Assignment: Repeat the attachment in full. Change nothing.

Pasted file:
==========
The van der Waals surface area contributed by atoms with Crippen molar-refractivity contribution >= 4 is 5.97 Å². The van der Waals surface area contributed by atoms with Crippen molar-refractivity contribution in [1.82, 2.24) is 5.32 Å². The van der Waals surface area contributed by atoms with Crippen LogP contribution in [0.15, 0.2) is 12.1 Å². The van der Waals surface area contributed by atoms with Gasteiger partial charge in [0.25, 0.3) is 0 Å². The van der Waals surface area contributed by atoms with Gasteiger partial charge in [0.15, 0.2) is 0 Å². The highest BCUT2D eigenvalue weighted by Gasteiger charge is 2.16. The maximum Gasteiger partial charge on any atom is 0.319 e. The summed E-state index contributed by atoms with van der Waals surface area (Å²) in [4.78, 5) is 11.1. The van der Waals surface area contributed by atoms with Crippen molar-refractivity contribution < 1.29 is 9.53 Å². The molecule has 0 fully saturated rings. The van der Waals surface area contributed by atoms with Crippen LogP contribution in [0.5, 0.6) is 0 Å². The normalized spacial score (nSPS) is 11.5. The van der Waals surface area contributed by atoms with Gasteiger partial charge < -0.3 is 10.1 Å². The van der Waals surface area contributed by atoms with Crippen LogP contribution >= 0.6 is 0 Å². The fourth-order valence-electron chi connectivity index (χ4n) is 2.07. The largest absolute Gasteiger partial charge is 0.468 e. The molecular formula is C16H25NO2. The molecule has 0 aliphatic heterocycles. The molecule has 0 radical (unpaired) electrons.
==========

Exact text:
The van der Waals surface area contributed by atoms with Crippen molar-refractivity contribution >= 4 is 5.97 Å². The van der Waals surface area contributed by atoms with Crippen molar-refractivity contribution in [1.82, 2.24) is 5.32 Å². The van der Waals surface area contributed by atoms with Crippen LogP contribution in [0.15, 0.2) is 12.1 Å². The van der Waals surface area contributed by atoms with Gasteiger partial charge in [0.25, 0.3) is 0 Å². The van der Waals surface area contributed by atoms with Gasteiger partial charge in [0.15, 0.2) is 0 Å². The highest BCUT2D eigenvalue weighted by Gasteiger charge is 2.16. The maximum Gasteiger partial charge on any atom is 0.319 e. The summed E-state index contributed by atoms with van der Waals surface area (Å²) in [4.78, 5) is 11.1. The van der Waals surface area contributed by atoms with Crippen molar-refractivity contribution < 1.29 is 9.53 Å². The molecule has 0 fully saturated rings. The van der Waals surface area contributed by atoms with Crippen LogP contribution in [0.5, 0.6) is 0 Å². The normalized spacial score (nSPS) is 11.5. The van der Waals surface area contributed by atoms with Gasteiger partial charge < -0.3 is 10.1 Å². The van der Waals surface area contributed by atoms with Crippen LogP contribution >= 0.6 is 0 Å². The fourth-order valence-electron chi connectivity index (χ4n) is 2.07. The largest absolute Gasteiger partial charge is 0.468 e. The molecular formula is C16H25NO2. The molecule has 0 aliphatic heterocycles. The molecule has 0 radical (unpaired) electrons.